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Monday, May 10, 2021

UN member states pile pressure on Qatar to reform

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United Nations in Geneva

With reporting from Nada Badawi

Nearly three dozen countries leveled criticism at Qatar this morning during the 19th session of a human rights review session in at the United Nations office in Geneva.

Member states urged the Gulf country to abolish its kafala system, do more to protect domestic workers, combat gender inequality and uphold freedom of expression in the face of new possible media and cyber crime laws.

Qatar was represented at the Human Rights Council’s Universal Periodic Review Working Group by Sheikh Mohammed Al Thani, assistant to the Foreign Minister, as well as representatives from the Ministry of Interior and Ministry of Labor and Social Affairs.

The country has been in the international spotlight for nearly three years, since it was awarded hosting rights to the 2022 World Cup.

In response to questions about Qatar’s reluctance to allow expats to unionize, one official said the demographics of the nation need to be considered. Some 90 percent of the country is comprised of foreigners.

Officials also fielded questions about:

  • Why Qatari women who are married to expats cannot pass their citizenship on to their children or husbands;
  • Freedom of online expression (which officials said the country approves of, unless ethical boundaries are crossed); and
  • The lack of a law to criminalize domestic violence (which has long been in the works.)

Notably, even close allies such as the US and UK weighed in during the session, with the US urging the release of Mohamad Al-Ajami, a Qatari poet jailed for 15 years after being found guilty of insulting the former Emir.

Qatar officials responded by saying proper procedures were following during Al Ajami’s trial, despite his lawyer’s comments to the contrary.

The full discussion of today’s session is not online yet, but here’s what happened according to tweets:

The Qatar report is expected to be passed on Friday. And acccording to the United Nations Office at Geneva’s website, the final outcome of today’s session will be adopted in September.

Recommendations made by member states are non-binding, though Qatari officials did say they would take them into account. Promises that kafala will be changed “soon” have been looming for years, and resurfaced recently.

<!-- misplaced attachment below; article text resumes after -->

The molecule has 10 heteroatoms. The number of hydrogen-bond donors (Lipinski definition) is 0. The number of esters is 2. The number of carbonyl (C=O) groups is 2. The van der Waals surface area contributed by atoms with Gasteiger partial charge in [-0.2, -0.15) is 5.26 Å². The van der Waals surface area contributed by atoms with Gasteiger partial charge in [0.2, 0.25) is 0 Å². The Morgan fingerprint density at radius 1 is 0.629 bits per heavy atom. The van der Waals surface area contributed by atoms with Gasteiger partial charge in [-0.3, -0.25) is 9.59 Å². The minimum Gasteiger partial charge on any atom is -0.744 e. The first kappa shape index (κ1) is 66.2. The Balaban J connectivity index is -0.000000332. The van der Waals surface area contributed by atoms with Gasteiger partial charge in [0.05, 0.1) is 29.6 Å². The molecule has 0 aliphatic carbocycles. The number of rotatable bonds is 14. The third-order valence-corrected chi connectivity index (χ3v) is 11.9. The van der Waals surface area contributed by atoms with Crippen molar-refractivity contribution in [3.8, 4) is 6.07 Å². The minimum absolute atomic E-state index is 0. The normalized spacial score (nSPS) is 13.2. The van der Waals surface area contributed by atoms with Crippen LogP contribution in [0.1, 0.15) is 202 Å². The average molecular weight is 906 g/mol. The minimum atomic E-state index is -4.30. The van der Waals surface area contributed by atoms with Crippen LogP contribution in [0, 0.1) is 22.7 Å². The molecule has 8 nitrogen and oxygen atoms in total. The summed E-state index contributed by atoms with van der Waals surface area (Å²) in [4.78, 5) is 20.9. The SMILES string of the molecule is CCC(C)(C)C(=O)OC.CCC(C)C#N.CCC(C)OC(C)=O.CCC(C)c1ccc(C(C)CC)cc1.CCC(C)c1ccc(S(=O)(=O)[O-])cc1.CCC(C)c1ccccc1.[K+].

Speaking to the Associated Press today, a Qatari delegate said: “We will come, I think, very soon within the current month with an overall work program.”

UPDATE: Here’s the full report on Qatar:

Thoughts?

39 COMMENTS

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Anonymous
Anonymous
7 years ago

@Shabina921:disqus Hi! Do you know where I can get extra information on this? Thanks 🙂

DavidRSS8
DavidRSS8
7 years ago

I am still holding my breath from the last story on Doha News that said “Qatar holds breath as official says kafala changes coming ‘soon’”.

Guest
Guest
7 years ago

I hope this World Cup 2022 proves to be a blessing in a disguise for Migrant Workers. Instead of putting efforts towards having a good relationship with the customers; the supposedly new laws will force employers to have some good relationships with the employees as well.

Guest
Guest
7 years ago

I hope this World Cup 2022 proves to be a blessing in a disguise for Migrant Workers. Instead of putting ALL efforts towards having a good relationship with the customers; the supposedly new laws will force employers to have some good relationships with the employees as well.

hohum
hohum
7 years ago

I have experienced first hand the human rights abuses that occur in Qatar.

Having been falsely accused of raping a student, I have experienced the jail system, travel bans, drawn out courts and feared that I would be wrongly convicted of such a crime.

I was eventually found innocent and had the full support of my school. I was still deported and effectively had to leave my job.